Current issue: 52(3)
The article is based on studies made in the Karelian isthmus in 1936-1938 before the World War II broke in 1939. Further studies were not possible after the war when the area was handed over to Soviet Union. Economic data of agriculture and forestry of the farms had mostly been regarded separately in the early economic studies of small farms in Finland. This survey aimed at studying influence of forestry in the economy of a small farm. 141 farms were included in a more detailed survey.
Forestry accounted for in average 38% of total income of the farms in 1937-1938. The farms had sold wood often, the amounts being often small. Good transport connections in the area facilitated the sales. Over 70% were sales at delivered price, and about half of the wood was small-sized timber. According to the results of the survey, forestry was important for the small farms in Karelian isthmus. The farmers could not have made a living without the forests. Hoveter, the farms had had to overuse the forest resources. The wood resources decreased by 18-22% in 1922-1938. They were, however, at the same level as in average in Finland in 1938.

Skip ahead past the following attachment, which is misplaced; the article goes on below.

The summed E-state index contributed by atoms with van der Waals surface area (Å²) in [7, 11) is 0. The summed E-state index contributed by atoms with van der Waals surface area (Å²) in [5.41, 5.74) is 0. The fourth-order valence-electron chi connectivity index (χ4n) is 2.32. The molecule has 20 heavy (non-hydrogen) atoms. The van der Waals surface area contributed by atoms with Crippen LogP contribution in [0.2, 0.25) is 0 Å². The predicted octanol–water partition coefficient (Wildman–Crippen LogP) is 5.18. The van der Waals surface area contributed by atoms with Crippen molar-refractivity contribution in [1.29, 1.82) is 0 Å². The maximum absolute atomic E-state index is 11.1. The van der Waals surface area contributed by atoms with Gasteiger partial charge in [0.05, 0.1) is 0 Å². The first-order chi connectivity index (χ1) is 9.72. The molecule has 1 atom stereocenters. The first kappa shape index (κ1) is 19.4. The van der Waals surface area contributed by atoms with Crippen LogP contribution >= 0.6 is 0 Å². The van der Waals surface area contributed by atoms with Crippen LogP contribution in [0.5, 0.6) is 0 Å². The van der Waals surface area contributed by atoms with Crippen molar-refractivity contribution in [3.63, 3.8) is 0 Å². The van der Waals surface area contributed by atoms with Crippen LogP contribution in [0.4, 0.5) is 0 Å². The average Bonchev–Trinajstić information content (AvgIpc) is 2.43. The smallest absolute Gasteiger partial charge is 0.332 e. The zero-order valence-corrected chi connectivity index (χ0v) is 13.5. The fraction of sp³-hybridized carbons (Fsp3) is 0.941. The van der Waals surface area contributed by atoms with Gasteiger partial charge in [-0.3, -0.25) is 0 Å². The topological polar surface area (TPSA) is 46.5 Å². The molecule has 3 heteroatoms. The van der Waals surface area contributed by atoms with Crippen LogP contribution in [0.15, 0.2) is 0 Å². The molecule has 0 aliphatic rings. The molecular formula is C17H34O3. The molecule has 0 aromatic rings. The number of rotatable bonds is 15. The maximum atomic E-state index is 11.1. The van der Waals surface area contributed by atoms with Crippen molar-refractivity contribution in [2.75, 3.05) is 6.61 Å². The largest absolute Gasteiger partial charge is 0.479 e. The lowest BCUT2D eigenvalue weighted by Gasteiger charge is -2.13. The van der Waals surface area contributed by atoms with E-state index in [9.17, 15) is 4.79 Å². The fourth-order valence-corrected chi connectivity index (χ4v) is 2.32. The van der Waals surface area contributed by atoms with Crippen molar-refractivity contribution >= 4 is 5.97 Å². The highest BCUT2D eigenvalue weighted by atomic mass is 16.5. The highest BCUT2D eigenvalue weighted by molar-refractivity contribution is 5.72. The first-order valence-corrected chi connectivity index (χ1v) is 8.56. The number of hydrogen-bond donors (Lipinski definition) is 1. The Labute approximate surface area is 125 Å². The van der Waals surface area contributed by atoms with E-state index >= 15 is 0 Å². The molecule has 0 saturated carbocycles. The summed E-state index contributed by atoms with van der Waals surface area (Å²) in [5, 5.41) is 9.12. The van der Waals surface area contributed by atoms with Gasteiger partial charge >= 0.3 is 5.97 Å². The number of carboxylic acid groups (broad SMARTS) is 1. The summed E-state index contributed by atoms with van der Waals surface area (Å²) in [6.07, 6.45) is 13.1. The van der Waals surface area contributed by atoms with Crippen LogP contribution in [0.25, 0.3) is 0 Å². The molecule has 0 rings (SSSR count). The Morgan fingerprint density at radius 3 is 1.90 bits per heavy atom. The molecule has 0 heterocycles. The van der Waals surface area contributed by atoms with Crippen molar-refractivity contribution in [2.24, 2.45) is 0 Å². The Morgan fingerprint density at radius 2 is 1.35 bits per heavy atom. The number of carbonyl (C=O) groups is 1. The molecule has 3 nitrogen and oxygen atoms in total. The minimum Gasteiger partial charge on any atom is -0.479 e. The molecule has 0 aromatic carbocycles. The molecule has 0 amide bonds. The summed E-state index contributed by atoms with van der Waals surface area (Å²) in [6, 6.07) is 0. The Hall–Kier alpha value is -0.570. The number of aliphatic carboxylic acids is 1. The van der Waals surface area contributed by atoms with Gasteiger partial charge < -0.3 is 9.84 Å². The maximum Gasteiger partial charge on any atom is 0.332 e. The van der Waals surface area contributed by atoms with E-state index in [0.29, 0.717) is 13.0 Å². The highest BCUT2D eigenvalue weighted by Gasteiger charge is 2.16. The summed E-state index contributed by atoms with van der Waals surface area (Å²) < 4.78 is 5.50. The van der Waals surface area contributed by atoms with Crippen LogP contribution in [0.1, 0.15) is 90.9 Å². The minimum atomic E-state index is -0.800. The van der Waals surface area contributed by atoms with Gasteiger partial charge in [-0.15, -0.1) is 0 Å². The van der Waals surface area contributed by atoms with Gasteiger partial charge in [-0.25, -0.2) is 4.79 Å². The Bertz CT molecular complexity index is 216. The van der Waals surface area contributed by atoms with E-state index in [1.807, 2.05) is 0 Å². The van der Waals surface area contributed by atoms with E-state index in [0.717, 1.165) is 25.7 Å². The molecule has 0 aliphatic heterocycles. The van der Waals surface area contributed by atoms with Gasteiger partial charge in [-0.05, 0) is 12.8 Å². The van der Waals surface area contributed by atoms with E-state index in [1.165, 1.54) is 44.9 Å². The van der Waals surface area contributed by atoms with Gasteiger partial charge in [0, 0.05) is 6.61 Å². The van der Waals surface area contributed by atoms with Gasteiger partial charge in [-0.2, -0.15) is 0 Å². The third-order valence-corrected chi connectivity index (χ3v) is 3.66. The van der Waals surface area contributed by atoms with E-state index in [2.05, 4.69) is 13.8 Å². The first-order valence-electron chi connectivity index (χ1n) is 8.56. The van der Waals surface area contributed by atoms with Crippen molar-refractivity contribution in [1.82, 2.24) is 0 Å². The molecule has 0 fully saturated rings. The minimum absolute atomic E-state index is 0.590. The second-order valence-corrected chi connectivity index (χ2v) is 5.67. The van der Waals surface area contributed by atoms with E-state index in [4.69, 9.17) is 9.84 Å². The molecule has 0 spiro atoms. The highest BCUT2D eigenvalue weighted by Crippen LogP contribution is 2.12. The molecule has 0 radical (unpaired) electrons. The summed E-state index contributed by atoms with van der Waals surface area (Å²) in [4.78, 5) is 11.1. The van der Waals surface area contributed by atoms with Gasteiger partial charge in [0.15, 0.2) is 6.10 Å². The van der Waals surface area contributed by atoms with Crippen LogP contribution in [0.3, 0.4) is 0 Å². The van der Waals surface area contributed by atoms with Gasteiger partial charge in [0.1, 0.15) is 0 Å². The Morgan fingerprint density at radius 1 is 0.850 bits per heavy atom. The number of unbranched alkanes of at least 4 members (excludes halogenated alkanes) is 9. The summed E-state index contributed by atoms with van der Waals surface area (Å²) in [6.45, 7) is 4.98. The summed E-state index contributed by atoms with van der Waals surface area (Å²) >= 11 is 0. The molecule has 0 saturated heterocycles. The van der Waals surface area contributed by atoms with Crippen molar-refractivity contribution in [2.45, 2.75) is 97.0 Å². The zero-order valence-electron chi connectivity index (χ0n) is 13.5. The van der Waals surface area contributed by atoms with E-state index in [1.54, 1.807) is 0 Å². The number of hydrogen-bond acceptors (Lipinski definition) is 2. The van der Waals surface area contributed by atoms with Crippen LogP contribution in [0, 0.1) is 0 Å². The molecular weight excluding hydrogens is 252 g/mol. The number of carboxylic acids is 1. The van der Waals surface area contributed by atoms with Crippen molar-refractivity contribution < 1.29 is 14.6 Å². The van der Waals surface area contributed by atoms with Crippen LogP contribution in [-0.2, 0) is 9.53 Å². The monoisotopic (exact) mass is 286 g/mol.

The article includes an abstract in German.